Camp Fire Missing-Persons List Grows To More Than 300 Names

Updated at 4:05 p.m. ET The number of people who are unaccounted for in the wake of the Camp Fire in Northern California has grown to some 300 names, the Butte County Sheriff's Office says. As more people were reported missing, firefighters battle that and several other large blazes. And residents are still tallying devastating losses from the fires. The missing-persons list has fluctuated in Butte County in part because of the confusion of a mass evacuation, the county coroner's office tells...

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'Auntie Maxine' Waters Gets Ready To Take On The Banks As House Panel Chair

Maxine Waters of California is known as a partisan firebrand who gives as good as she gets, especially where President Trump is concerned. Now, with Democrats assuming control of the House in January, the California Democrat is about to become more visible than ever before, with the power to slow down an important part of Trump's agenda and even shine a light on his company's finances. "I will be the first African-American, the first woman, to chair the powerful Financial Services Committee,"...

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google.com

In Part 1 of our occasional series on the long-established culture of gang violence in the city of San Bernardino, KVCR's Trisha Ahmed speaks with a couple of locals who live amid the violence - and have some spot-on insight into how it's perpetuated.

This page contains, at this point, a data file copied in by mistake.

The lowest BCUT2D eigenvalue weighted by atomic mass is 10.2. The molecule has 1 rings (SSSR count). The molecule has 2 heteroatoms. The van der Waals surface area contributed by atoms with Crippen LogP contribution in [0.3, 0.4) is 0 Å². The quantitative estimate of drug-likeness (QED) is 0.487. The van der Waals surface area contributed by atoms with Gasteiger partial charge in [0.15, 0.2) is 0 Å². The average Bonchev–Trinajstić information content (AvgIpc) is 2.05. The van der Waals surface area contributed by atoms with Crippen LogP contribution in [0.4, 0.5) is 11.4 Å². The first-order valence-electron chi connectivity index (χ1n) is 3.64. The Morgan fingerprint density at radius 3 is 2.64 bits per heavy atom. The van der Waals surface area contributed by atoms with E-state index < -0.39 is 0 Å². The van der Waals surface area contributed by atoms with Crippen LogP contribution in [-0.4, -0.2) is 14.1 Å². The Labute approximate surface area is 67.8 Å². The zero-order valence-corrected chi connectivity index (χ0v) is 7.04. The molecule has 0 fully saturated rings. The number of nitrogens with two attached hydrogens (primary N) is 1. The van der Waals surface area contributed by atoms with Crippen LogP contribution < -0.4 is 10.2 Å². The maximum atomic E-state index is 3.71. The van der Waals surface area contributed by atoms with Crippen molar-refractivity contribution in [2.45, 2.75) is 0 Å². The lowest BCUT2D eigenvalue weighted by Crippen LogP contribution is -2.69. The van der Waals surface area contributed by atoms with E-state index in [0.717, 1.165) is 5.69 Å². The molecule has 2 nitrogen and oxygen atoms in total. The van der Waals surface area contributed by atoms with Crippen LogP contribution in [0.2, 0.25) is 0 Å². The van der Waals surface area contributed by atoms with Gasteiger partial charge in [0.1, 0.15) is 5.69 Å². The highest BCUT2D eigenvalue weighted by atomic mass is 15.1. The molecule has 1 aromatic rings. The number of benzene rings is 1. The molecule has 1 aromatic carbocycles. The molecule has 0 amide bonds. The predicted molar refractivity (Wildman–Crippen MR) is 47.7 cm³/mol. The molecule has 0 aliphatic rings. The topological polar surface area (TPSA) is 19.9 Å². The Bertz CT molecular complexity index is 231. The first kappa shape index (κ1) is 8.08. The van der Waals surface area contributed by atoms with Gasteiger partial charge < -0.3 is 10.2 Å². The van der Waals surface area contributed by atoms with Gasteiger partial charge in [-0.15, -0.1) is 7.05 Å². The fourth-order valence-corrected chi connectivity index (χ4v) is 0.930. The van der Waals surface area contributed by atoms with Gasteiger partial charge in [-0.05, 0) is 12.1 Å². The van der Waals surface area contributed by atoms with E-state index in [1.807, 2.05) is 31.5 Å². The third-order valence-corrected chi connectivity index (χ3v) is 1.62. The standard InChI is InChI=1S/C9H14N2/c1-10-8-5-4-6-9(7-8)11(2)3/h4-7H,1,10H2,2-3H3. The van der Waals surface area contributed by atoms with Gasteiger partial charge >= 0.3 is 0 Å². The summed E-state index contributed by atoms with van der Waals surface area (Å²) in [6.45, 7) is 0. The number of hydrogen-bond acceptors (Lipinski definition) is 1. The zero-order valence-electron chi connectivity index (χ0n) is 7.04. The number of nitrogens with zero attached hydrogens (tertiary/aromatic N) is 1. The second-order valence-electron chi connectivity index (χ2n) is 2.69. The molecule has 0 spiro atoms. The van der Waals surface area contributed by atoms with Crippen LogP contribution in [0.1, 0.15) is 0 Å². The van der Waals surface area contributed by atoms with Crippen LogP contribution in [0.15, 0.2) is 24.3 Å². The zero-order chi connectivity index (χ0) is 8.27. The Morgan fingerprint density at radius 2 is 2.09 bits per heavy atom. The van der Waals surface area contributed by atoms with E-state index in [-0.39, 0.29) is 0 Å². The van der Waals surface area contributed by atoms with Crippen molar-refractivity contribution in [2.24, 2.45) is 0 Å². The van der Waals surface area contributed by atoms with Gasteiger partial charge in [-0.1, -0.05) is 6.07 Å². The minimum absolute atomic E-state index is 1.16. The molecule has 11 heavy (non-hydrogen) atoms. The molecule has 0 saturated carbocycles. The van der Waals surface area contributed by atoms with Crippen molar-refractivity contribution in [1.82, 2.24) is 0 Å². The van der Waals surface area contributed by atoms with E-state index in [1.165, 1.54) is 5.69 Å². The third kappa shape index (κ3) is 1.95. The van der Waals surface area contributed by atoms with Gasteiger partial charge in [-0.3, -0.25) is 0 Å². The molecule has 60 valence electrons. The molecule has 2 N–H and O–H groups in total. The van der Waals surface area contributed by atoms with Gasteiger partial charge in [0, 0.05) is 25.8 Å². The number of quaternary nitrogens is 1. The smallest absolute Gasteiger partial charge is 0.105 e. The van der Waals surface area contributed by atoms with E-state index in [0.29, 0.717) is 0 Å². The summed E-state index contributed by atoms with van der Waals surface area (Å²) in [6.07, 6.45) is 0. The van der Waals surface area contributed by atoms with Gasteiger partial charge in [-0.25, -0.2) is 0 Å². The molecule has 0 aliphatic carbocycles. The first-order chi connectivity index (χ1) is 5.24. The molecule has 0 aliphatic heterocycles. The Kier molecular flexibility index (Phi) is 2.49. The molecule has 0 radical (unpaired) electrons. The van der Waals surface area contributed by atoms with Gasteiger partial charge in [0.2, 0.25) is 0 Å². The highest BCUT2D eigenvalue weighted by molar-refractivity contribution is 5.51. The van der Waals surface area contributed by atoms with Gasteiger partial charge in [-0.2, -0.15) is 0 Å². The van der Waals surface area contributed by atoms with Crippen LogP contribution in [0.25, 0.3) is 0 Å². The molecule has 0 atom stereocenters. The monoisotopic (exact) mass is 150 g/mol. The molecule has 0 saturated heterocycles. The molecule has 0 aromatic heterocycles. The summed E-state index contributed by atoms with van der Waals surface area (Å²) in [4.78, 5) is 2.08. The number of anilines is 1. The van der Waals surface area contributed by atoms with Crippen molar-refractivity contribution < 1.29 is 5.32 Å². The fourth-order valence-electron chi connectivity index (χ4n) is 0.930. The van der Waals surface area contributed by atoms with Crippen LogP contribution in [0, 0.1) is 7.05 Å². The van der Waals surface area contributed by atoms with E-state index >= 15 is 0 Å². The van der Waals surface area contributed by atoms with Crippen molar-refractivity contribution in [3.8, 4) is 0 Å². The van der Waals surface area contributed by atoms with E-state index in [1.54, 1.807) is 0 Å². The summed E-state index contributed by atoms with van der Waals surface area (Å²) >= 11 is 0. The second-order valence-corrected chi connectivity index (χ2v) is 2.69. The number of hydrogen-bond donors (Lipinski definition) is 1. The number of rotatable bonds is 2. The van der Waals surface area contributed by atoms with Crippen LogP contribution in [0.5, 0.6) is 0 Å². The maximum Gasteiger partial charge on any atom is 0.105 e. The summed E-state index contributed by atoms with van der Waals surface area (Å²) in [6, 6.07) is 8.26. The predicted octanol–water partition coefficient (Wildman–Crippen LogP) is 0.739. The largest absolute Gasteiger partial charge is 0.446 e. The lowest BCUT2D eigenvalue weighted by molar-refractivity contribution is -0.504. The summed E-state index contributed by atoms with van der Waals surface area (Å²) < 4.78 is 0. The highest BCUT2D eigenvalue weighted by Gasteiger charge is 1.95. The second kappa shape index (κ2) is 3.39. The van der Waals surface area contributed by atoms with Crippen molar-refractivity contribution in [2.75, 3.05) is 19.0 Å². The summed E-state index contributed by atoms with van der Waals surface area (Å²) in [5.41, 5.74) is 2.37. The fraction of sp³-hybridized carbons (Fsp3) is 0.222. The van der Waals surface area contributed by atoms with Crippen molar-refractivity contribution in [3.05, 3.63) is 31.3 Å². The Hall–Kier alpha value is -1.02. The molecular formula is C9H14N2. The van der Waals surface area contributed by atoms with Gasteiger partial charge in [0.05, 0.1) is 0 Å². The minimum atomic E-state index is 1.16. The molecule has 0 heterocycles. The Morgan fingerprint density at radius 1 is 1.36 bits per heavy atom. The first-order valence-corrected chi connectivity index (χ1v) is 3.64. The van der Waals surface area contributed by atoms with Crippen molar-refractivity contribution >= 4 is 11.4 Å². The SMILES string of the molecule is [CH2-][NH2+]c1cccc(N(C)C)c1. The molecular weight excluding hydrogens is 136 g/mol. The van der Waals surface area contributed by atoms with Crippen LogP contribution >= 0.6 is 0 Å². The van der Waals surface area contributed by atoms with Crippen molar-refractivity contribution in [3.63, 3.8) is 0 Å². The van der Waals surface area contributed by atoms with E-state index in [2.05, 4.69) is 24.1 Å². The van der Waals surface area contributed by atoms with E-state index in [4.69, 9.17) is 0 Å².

iebusinessdaily.com

More than 300 people attended the Eleventh Annual Homeless Summit yesterday (Wednesday) at the Ontario Airport Hotel.  Though San Bernardino County saw a drop in chronic homelessness over the past year, some care providers say there's a lot of work to do.  KVCR's Danielle Fox has more.

caregiverstress.com

In-home caregivers are in the middle of a contract fight with the San Bernardino County Board of Supervisors.  KVCR's Benjamin Purper has more.

Victoria Ruiz is an in-home care provider for her daughter Andrea, who has cerebral palsy.

Because Andrea has seizures throughout the night, Victoria is always on call.